Not everyone can be Al Walser. Despite their abilities and efforts, some producers didn't click with their audiences, ending up in some kind of digital purgatory. Alan Ranta looks at a few artists that, for various reasons, slipped through the cracks.
The ruins of Detroit identified a past that stands in contrast with Techno's futurism, but do the foreclosed homes, uninhabited luxury condos, and padlocked storefronts provide any kind of guide to tomorrow's music?
Vestigial organs like industrial music and the radio dial proved vital in 2011, while house and dubstep were invaded by hordes of uninvited outsiders, proving once again that electronic and plugged-in music is at the vanguard of change throughout the world.
Electronic music has always maintained an ambivalent attitude towards labor, at once rejecting the notion of wage internment and creative inhibition while embracing the beauty of the cyborgian mechanics of the factory and the allure of discipline and dominance.
With "Notjustmoreidlechatter", Paul Lansky attempted to make a piece that would withstand the monotony of archival recording, future-proofed against the technological developments in the field of digital sound manipulation.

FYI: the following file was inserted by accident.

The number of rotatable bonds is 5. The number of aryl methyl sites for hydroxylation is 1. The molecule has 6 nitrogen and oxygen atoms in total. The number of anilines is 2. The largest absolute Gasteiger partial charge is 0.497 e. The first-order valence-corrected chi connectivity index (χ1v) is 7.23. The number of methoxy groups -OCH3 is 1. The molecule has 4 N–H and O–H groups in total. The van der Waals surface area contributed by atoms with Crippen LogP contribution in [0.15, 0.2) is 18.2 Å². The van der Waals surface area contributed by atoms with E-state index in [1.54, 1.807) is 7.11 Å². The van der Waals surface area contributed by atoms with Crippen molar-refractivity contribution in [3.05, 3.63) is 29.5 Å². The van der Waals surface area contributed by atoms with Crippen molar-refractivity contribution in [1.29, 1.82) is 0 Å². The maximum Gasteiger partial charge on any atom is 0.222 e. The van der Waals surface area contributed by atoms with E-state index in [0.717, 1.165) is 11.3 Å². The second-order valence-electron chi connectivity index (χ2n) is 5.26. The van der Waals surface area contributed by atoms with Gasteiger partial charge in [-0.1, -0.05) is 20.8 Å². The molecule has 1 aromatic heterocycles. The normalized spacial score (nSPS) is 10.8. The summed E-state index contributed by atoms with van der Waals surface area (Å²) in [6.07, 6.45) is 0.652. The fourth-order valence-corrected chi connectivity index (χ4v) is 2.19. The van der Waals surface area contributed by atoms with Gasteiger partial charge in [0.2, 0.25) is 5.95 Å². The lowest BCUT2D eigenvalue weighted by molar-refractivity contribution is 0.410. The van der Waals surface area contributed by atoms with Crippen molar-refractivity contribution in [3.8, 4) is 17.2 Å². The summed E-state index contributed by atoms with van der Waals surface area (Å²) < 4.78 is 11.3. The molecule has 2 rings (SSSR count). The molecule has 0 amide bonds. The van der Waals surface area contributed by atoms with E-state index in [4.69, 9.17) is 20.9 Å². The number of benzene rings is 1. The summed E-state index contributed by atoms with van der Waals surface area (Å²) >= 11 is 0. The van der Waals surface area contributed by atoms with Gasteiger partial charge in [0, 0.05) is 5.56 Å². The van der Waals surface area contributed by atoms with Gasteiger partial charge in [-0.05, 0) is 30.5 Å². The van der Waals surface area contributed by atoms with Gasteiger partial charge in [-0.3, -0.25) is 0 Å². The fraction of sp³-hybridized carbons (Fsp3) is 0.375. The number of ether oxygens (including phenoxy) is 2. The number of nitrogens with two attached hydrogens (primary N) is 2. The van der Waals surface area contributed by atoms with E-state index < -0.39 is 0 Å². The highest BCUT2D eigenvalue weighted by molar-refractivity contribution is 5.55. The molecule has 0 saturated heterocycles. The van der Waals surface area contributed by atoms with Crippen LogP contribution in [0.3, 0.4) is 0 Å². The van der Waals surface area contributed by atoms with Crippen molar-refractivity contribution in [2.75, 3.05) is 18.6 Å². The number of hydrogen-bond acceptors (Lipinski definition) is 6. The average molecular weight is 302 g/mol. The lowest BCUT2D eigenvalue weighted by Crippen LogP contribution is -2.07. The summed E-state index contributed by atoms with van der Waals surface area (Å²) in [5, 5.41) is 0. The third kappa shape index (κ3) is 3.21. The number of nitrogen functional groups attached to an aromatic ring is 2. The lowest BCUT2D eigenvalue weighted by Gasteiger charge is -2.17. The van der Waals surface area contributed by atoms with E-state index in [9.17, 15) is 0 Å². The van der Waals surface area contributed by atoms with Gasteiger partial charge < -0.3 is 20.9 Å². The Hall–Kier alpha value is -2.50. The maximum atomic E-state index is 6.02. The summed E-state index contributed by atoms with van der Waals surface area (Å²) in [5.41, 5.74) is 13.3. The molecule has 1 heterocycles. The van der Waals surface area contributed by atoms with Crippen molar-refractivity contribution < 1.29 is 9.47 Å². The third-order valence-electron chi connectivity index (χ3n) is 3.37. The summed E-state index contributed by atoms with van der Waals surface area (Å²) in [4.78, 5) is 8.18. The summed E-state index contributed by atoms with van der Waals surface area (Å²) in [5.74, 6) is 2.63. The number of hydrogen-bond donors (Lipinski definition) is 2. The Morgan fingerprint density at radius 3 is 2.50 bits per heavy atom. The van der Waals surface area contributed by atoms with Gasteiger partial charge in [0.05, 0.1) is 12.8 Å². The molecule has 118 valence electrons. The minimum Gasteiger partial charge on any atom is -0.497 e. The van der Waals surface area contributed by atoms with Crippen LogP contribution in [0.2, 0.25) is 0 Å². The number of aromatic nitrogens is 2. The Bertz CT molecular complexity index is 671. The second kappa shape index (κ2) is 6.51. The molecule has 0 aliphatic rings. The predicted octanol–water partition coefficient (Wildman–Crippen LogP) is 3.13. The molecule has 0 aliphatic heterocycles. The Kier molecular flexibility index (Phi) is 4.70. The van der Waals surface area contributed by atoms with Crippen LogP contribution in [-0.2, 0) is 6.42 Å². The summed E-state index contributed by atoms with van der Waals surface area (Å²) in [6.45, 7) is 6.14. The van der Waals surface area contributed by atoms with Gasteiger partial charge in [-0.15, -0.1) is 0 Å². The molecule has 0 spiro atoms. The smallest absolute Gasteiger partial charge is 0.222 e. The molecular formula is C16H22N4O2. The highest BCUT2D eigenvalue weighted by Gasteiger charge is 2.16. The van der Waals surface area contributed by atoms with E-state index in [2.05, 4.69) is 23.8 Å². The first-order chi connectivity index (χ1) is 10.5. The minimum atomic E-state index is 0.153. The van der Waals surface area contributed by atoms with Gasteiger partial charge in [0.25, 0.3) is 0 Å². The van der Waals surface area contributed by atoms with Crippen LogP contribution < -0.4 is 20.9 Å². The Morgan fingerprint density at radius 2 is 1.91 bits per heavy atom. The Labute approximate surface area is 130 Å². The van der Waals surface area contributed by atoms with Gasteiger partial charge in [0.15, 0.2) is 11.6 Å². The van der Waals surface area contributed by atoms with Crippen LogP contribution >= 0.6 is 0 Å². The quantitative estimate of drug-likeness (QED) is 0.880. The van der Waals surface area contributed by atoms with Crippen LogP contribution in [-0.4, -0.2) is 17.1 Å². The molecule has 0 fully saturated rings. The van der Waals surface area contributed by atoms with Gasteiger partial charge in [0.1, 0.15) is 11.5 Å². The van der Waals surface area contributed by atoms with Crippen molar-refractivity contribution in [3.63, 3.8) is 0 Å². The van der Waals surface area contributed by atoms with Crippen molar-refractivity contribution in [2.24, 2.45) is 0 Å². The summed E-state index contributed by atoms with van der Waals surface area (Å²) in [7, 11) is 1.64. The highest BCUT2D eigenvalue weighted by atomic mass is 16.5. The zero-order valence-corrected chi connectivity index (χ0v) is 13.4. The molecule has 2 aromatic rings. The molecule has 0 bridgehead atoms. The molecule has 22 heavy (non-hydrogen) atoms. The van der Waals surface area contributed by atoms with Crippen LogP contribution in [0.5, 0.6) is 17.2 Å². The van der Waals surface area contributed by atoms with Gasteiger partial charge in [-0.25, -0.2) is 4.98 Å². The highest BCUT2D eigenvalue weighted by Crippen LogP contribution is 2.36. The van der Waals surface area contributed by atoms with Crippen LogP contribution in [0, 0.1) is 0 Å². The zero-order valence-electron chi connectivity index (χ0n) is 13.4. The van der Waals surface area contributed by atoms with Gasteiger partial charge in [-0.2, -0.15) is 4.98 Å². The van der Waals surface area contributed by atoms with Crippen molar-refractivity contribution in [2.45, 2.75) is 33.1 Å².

The year 2010 saw two iconic music medium figures go out of production. Panasonic's Technics SL-1200 turntables, the primary tool of DJs since 1972, and Sony's cassette-based Walkman, which put mobile music in over 100 million ears since 1979. Both went the way of the dodo.
When we think of our experiences with electronic music, we can follow a thought trail that leads like a Wikipedia article from one incendiary album to many others. Their qualities are not always alike but for one: the nostalgic thread that runs through them.
Tobin's goal as a composer was to create music that truly reflected the time in which it was made, and to see how far he could remove his samples from their sources before arranging them in new contexts. He achieved such an artifact with each album.